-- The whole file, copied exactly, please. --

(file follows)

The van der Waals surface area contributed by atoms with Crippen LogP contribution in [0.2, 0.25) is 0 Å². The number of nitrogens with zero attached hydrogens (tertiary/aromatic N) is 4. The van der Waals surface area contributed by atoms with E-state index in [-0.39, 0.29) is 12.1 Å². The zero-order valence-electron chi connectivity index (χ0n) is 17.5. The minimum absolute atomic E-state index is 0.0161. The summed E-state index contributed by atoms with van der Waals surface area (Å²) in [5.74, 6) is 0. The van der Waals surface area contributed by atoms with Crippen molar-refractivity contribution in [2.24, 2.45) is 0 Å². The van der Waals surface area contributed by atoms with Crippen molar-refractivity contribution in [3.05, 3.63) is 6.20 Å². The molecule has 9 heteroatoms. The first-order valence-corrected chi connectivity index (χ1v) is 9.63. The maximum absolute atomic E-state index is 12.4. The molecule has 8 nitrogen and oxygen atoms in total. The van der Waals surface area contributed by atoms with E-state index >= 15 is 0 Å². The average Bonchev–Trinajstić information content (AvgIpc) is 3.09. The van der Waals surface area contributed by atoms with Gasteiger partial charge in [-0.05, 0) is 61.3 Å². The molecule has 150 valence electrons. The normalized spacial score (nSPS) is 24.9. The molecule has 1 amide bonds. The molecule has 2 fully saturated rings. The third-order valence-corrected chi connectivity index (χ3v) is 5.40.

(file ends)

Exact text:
The van der Waals surface area contributed by atoms with Crippen LogP contribution in [0.2, 0.25) is 0 Å². The number of nitrogens with zero attached hydrogens (tertiary/aromatic N) is 4. The van der Waals surface area contributed by atoms with E-state index in [-0.39, 0.29) is 12.1 Å². The zero-order valence-electron chi connectivity index (χ0n) is 17.5. The minimum absolute atomic E-state index is 0.0161. The summed E-state index contributed by atoms with van der Waals surface area (Å²) in [5.74, 6) is 0. The van der Waals surface area contributed by atoms with Crippen molar-refractivity contribution in [2.24, 2.45) is 0 Å². The van der Waals surface area contributed by atoms with Crippen molar-refractivity contribution in [3.05, 3.63) is 6.20 Å². The molecule has 9 heteroatoms. The first-order valence-corrected chi connectivity index (χ1v) is 9.63. The maximum absolute atomic E-state index is 12.4. The molecule has 8 nitrogen and oxygen atoms in total. The van der Waals surface area contributed by atoms with E-state index >= 15 is 0 Å². The average Bonchev–Trinajstić information content (AvgIpc) is 3.09. The van der Waals surface area contributed by atoms with Gasteiger partial charge in [-0.05, 0) is 61.3 Å². The molecule has 150 valence electrons. The normalized spacial score (nSPS) is 24.9. The molecule has 1 amide bonds. The molecule has 2 fully saturated rings. The third-order valence-corrected chi connectivity index (χ3v) is 5.40.